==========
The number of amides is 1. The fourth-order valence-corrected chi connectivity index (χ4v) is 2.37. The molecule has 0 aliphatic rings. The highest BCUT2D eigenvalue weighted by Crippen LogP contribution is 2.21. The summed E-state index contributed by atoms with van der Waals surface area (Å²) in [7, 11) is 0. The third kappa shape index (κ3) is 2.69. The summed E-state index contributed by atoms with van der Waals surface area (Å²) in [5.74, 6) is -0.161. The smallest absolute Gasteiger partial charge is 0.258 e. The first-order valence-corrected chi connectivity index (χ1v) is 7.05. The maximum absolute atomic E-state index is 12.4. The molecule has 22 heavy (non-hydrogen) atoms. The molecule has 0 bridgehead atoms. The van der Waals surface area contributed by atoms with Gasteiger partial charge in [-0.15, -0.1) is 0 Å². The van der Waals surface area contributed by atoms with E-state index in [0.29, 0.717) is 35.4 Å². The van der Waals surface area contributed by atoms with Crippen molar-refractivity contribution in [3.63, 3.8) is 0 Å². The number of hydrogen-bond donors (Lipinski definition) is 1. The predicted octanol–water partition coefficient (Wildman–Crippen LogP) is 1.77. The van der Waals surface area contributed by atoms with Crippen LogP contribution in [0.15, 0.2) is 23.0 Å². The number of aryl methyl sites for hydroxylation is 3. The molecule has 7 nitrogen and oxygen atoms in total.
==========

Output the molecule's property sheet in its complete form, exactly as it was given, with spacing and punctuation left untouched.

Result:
The number of amides is 1. The fourth-order valence-corrected chi connectivity index (χ4v) is 2.37. The molecule has 0 aliphatic rings. The highest BCUT2D eigenvalue weighted by Crippen LogP contribution is 2.21. The summed E-state index contributed by atoms with van der Waals surface area (Å²) in [7, 11) is 0. The third kappa shape index (κ3) is 2.69. The summed E-state index contributed by atoms with van der Waals surface area (Å²) in [5.74, 6) is -0.161. The smallest absolute Gasteiger partial charge is 0.258 e. The first-order valence-corrected chi connectivity index (χ1v) is 7.05. The maximum absolute atomic E-state index is 12.4. The molecule has 22 heavy (non-hydrogen) atoms. The molecule has 0 bridgehead atoms. The van der Waals surface area contributed by atoms with Gasteiger partial charge in [-0.15, -0.1) is 0 Å². The van der Waals surface area contributed by atoms with E-state index in [0.29, 0.717) is 35.4 Å². The van der Waals surface area contributed by atoms with Crippen molar-refractivity contribution in [3.63, 3.8) is 0 Å². The number of hydrogen-bond donors (Lipinski definition) is 1. The predicted octanol–water partition coefficient (Wildman–Crippen LogP) is 1.77. The van der Waals surface area contributed by atoms with Crippen LogP contribution in [0.15, 0.2) is 23.0 Å². The number of aryl methyl sites for hydroxylation is 3. The molecule has 7 nitrogen and oxygen atoms in total.